By Kang Yoon-seung
SEOUL, Oct. 25 (Yonhap) -- South Korea vowed to take all necessary measures to protect its agricultural sector after deciding to give up its special treatment as a developing country at the World Trade Organization (WTO), although the decision is unlikely to have an immediate impact on farming.
The decision is aimed at mitigating potential pressure from U.S. President Donald Trump, who has criticized South Korea and other nations for taking advantage of the developing-country status, but it puts the long-term prospects for Korean agriculture into question.
Acknowledging farmers' frustration, Finance Minister Hong Nam-ki told reporters, "(The government) will make every effort to protect sensitive areas in the agriculture sector, including rice, in future WTO negotiations on agriculture."
The issue of the developing country privileges is about future multilateral negotiations, meaning that South Korea's agricultural subsidies and tariffs won't be affected even if Seoul decides to forgo that status.
"Even if South Korea no longer enjoys the benefits as a developing country, there are no immediate impacts on the agricultural segment," Hong said. "We have enough time and capabilities to prepare for the upcoming negotiations."
The government's belief that the new WTO status will not harm the local farming industry is based on the fact that the existing benefits will be maintained until there are new WTO Doha Development Agenda talks, which have been at a standstill for years.
"The existing tariffs and subsidies will be maintained until the countries reach an agreement at the next negotiations," an official from the agriculture ministry said. "Thus, we do not expect any significant progress for the time being."
At the WTO, economic status is decided by self-declaration, meaning a country can proclaim whether it is a developing country or not by itself.
Asia's No. 4 economy announced that it will remain a developing country, but will pursue benefits through the status in no area except for the agricultural sector, having been a member of the Organization for Economic Cooperation and Development (OECD) since 1996.
Controversy over South Korea's status at the WTO, however, recently emerged amid the global trend of protectionism led by Washington.
President Trump claimed that countries should not win developing-nation status if they meet certain criteria -- being members of the Group of 20 advanced economies, being members of the OECD, being high-income countries as classified by the World Bank and taking up at least 0.5 percent of total global trade.
South Korea is the only country in the WTO that meets all four criteria.
Following the latest decision, South Korea vowed to revamp its existing agricultural policies to shift the focus from compensating losses to expanding investment for the sustainable growth of the industry.
The country has allocated a budget of 15.3 trillion won (US$13 billion) for the agricultural segment next year, the highest figure in the past 10 years.
"The government has consistently implemented measures to beef up the agricultural segment, including allocating necessary budgets," Hong said. "I believe the decision will serve as an important milestone for the future of the country's farming industry."
South Korea said it will promptly revise the existing subsidy program to benefit a wider range of beneficiaries, amid a rising controversy that the current scheme polarizes farmers.
The government claims the new subsidy program aimed at promoting the public good can also avoid a possible conflict with WTO rules in the future.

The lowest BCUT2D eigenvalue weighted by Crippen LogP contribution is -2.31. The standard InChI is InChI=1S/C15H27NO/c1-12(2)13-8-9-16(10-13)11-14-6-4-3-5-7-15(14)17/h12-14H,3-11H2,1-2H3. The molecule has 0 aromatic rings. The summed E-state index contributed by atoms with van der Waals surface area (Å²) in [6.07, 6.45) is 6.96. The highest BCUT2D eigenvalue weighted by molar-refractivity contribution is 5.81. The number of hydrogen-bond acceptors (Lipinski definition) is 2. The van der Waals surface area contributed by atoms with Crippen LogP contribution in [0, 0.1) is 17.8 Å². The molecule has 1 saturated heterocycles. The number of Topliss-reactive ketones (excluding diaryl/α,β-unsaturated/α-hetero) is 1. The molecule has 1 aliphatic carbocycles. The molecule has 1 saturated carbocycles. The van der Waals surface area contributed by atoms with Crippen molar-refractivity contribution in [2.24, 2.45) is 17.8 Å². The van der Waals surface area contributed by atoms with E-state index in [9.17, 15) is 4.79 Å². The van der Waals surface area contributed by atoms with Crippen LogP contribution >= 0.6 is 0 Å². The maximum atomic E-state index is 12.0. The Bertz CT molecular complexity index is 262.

It will also make efforts to stabilize the prices of major products and reform insurance programs to stabilize farm businesses.
To seek sustainable growth for local farms, South Koreans seeking take up farming will be provided with monthly subsidies of up to 1 million won along with other benefits, it added.
Regardless of its status, South Korea will maintain the 513 percent tariff on imported rice for quantities outside the quota of 409,000 tons.
While negotiations are in progress after a handful of countries, including the U.S., and China, raised concerns over the current rules, the agriculture ministry said the talks are not related to the developing-nation status issue.
Despite the government's announcement, however, South Korean farmers claimed the change may eventually hurt the local industry in the longer run.
"If South Korea gives up the developing-nation status, Washington may demand the country further open its doors in the agricultural segment," a group of representatives from local farmers' organizations said in a joint statement.
Another official from the agricultural ministry said the government, however, is yet to come up with detailed countermeasures as there are no imminent negative effects, but it will keep a watchful eye on future negotiations.
The country, meanwhile, plans to brace for international protectionism in other areas as well.
Seoul and Washington recently revised their free trade agreement to reflect Washington's demands in the auto sector. Under the new deal, Washington was able to extend a tariff of 25 percent on Korean pickup trucks by another 20 years to 2041. South Korea doubled the 25,000-vehicle unit threshold for U.S. car imports that do not have to comply with domestic industry regulations.
The U.S. is also mulling whether to impose tariffs of 25 percent on imported autos on national security grounds, based on Section 232 of the Trade Expansion Act.
South Korea has lobbied hard to win an exemption from the tariffs on the grounds that it made concessions on automobiles in the revised bilateral free trade deal that went into effect in January.
Hong, however, claimed that the change in South Korea's status will not have an impact on the auto-tariff talks.
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